As Del Boy says:

 ‘There’s no point running away. Running only wears out your shoes.’ 

So I say, let’s growth-mindset the hell out of it – high ability students are not where we want them to be.

Yet.

References:

Morrison McGill: 2017: Mark, Plan, Teach-Save time. Reduce Workload. Impact Learning: Bloomsbury Publishing

Author Bio:

Stephanie Anne Dudley: Passionate English Teacher, Writer, Blogger
and Performance Poet. Six years teaching experience in the teaching
world and Key Stage Coordinator within Staffordshire. Lover of
teaching and learning, spending her days discovering exciting ways to
help students learn. When in hibernation, can be found under a pile of
marking. Send chocolate. Send help.

The Performance Related Pay Timebomb

Guest Post written by Bruce Grieg

performance related pay

Performance related pay policies are starting to unravel…

Performance related pay progression for school teachers has been around since 2014. Over the next year or so I think we are going to see this policy quietly unravel.

Why?

Lots of teachers who were starting off at the bottom of the main pay scale back in 2014 will likely have now received their final performance related pay increase. All the problems with performance related pay will now start bubbling up to the surface.

What problems? Surely performance related pay is a good thing? If people do a good job, they should be paid more, right?

That’s the superficial and trite justification for performance related pay rolled out by the DfE at the time of its introduction.

The DfE and the School Teachers Pay Review Board trotted out lots of “evidence” supporting the introduction of performance related pay. But the evidence they relied on fell broadly into two categories. Some of it demonstrated that performance related pay didn’t work at all; or wasn’t really evidence at all, but just anecdotes about how the private sector used performance related pay (STRB 2012, Chapter 2).

What was glaringly missing from this evidence, for anyone (like me) with a cursory knowledge of the field, was the academic research into performance related pay.

There is a large body of research looking at what happens when you pay people more if they do a good job. And that research tends to show that the more money at stake, the worse people perform.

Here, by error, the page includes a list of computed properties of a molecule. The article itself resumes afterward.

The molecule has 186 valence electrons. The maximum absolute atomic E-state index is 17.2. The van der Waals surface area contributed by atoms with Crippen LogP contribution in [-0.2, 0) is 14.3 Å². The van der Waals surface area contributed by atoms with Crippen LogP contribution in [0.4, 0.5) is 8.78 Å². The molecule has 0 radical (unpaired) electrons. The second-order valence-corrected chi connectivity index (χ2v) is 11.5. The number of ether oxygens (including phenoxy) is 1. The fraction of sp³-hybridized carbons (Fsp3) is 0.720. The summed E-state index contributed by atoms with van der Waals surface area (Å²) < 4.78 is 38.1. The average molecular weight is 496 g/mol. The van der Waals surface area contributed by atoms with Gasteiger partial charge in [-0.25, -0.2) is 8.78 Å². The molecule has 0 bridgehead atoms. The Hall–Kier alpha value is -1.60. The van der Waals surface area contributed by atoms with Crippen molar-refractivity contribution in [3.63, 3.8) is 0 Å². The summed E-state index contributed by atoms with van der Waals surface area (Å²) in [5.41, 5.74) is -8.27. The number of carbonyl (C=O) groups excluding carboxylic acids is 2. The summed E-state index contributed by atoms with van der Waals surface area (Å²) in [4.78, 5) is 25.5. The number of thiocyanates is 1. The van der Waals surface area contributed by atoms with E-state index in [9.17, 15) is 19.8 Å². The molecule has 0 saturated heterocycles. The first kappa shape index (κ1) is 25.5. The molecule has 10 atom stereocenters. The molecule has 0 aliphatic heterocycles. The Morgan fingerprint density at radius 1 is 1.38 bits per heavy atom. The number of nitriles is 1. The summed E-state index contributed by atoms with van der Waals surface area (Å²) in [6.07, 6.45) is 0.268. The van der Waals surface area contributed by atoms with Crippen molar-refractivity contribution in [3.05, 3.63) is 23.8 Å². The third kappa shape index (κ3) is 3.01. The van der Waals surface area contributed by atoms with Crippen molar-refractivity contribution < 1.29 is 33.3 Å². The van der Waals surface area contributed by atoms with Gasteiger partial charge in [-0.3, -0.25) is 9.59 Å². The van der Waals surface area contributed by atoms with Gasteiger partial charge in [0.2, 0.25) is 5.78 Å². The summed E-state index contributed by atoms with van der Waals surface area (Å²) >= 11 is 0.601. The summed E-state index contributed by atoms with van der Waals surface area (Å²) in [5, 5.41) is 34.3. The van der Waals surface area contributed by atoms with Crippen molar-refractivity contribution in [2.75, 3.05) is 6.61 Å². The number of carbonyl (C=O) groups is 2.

For example, Professor Daniel Ariely at MIT has carried out many experiments which all fall into some variation on this theme: subjects are asked to perform a challenging intellectual task and are paid money if they perform that task well. A control group does the same task, but is just paid for their time regardless of how well they perform.

In many different variations of these experiments, people tend to do worse if their reward depends on how well they perform. Even in rural India, where the amount of money on offer for top performance was equivalent to six months of household expenditure, people did better if they were just paid a fixed amount for their time. You’d think that if you offered someone a small fortune for completing some demanding cognitive task to a certain standard, they would try really hard to earn that money. But no: if you just pay people a fixed amount to do the tasks, they do it better than those who are offered a huge reward for doing it well.

(Source: http://www.bos.frb.org/economic/wp/wp2005/wp0511.pdf)

So what’s the explanation for the performance-related pay results?

One explanation is that having a lot of money at stake creates too much stress on the participant and they just perform less well. If they can relax knowing the money is guaranteed, even if there is less on offer than the “performance pay” group is getting, they do a better job of the task.